On Sept. 8, the extraordinarily comprehensive annual survey by the U.S. Labor Department on what American households spend money on, reported that the average residential electric bill in 2022 was $140.25 per month.
Yesterday’s column focused on what the survey said about regional differences in residential electric bills. Today’s column dives into another difference that affects how much households pay for electricity.
Suppose you split up five ways the hundred and thirty-four million households in the country by income. The twenty-seven million with the lowest income, the twenty-seven million with the next lowest income, and so on. Do so and you find big differences in the average residential electric bills of these income quintiles.
In 2022, the average residential electric bill per month was $100.42 for the lowest-income quintile and $182.08 for the highest-income quintile. The average electric bills for the three income quintiles in-between the lowest and highest were $127.25, $138.67, and $152.92.
Clearly, average electric bills are very much correlated with income. The higher household income is, in general, the higher is a household’s electric bill.
Those regional differences we talked about yesterday muddy up the waters, however, if we stick with an analysis of household income and electric bills across all the regions. This is why I prefer to compare the average electric bills of income quintiles region-by-region.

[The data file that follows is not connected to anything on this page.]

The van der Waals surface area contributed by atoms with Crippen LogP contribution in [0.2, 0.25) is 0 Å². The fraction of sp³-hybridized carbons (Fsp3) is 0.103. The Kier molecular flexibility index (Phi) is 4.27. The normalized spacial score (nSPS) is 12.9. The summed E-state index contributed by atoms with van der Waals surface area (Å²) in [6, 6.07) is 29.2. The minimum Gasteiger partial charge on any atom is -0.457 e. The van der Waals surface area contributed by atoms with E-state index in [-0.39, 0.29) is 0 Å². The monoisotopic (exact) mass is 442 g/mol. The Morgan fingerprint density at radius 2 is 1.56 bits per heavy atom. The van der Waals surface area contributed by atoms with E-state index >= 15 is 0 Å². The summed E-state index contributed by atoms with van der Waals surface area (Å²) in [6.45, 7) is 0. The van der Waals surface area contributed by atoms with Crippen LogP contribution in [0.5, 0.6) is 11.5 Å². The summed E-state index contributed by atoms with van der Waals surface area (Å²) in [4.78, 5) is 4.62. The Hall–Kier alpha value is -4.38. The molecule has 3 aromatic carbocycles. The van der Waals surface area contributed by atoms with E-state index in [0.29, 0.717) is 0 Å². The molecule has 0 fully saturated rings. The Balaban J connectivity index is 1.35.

For example, fifty-two million households are in the South. That’s a whopping thirty-nine percent of all households nationally.
Southerners tend to pay higher electric bills than elsewhere in the U.S. The warmer climate drives up their air conditioning usage.
Over the two-year period of 2021-22, households in the South with income before taxes of less than fifteen thousand dollars per annum, and those with income of fifteen thousand and more, but less than thirty thousand, averaged monthly electric bills of $118.75 and $129.92 respectively.
In contrast, those with income of a hundred and fifty thousand and more, but less than two hundred thousand, and those with income of two hundred thousand and more, averaged electric bills of $174.33 and $205 respectively.
These big differences in average electric bills result in even bigger differences in electricity’s share of total household expenditures.
For households with income below fifteen thousand, electricity’s share of household expenditures was 4.9 percent. For households with income of fifteen thousand and more, but less than thirty thousand, electricity’s share was 4.4 percent.
For households with income of a hundred and fifty thousand and more, but less than two hundred thousand, electricity’s share was 1.9 percent. For households with income of two hundred thousand and more, electricity’s share was 1.5 percent.
This is just the tip of the iceberg. We’re analyzing all the regions, not just the South.
And all the interesting breakdowns, not just income. Such as how the electric bills of households headed by older Americans compare to those of younger-headed households. And such as how the electric bills of renters compare to those living in homes they own.
So, stay tuned. Future columns will explore the remainder of the iceberg.